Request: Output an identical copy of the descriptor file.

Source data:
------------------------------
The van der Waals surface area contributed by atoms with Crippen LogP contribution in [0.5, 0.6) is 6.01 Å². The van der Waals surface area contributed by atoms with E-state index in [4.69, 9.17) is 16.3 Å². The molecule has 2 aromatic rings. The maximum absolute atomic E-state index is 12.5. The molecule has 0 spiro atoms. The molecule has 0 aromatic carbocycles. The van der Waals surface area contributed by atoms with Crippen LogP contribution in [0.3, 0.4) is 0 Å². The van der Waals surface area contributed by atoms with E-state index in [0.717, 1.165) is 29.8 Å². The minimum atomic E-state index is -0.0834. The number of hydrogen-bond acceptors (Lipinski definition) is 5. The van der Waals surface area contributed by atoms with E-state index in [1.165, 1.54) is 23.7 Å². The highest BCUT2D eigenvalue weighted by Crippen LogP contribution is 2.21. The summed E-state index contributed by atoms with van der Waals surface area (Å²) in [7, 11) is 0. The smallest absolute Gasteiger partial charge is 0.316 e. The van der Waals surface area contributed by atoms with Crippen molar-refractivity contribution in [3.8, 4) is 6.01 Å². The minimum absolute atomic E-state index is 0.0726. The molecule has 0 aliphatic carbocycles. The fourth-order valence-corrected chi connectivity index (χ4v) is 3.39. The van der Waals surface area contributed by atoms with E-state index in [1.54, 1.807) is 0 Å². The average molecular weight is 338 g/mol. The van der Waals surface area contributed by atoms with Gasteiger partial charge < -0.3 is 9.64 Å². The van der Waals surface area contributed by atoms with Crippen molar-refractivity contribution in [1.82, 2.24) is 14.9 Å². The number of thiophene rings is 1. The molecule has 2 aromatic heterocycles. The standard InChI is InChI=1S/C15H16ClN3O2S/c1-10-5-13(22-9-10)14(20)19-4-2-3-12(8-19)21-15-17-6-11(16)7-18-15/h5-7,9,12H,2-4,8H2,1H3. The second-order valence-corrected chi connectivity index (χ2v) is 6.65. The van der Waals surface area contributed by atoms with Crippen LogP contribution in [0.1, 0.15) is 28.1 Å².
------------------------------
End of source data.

The van der Waals surface area contributed by atoms with Crippen LogP contribution in [0.5, 0.6) is 6.01 Å². The van der Waals surface area contributed by atoms with E-state index in [4.69, 9.17) is 16.3 Å². The molecule has 2 aromatic rings. The maximum absolute atomic E-state index is 12.5. The molecule has 0 spiro atoms. The molecule has 0 aromatic carbocycles. The van der Waals surface area contributed by atoms with Crippen LogP contribution in [0.3, 0.4) is 0 Å². The van der Waals surface area contributed by atoms with E-state index in [0.717, 1.165) is 29.8 Å². The minimum atomic E-state index is -0.0834. The number of hydrogen-bond acceptors (Lipinski definition) is 5. The van der Waals surface area contributed by atoms with E-state index in [1.165, 1.54) is 23.7 Å². The highest BCUT2D eigenvalue weighted by Crippen LogP contribution is 2.21. The summed E-state index contributed by atoms with van der Waals surface area (Å²) in [7, 11) is 0. The smallest absolute Gasteiger partial charge is 0.316 e. The van der Waals surface area contributed by atoms with Crippen molar-refractivity contribution in [3.8, 4) is 6.01 Å². The minimum absolute atomic E-state index is 0.0726. The molecule has 0 aliphatic carbocycles. The fourth-order valence-corrected chi connectivity index (χ4v) is 3.39. The van der Waals surface area contributed by atoms with E-state index in [1.54, 1.807) is 0 Å². The average molecular weight is 338 g/mol. The van der Waals surface area contributed by atoms with Gasteiger partial charge < -0.3 is 9.64 Å². The van der Waals surface area contributed by atoms with Crippen molar-refractivity contribution in [1.82, 2.24) is 14.9 Å². The number of thiophene rings is 1. The molecule has 2 aromatic heterocycles. The standard InChI is InChI=1S/C15H16ClN3O2S/c1-10-5-13(22-9-10)14(20)19-4-2-3-12(8-19)21-15-17-6-11(16)7-18-15/h5-7,9,12H,2-4,8H2,1H3. The second-order valence-corrected chi connectivity index (χ2v) is 6.65. The van der Waals surface area contributed by atoms with Crippen LogP contribution in [0.1, 0.15) is 28.1 Å².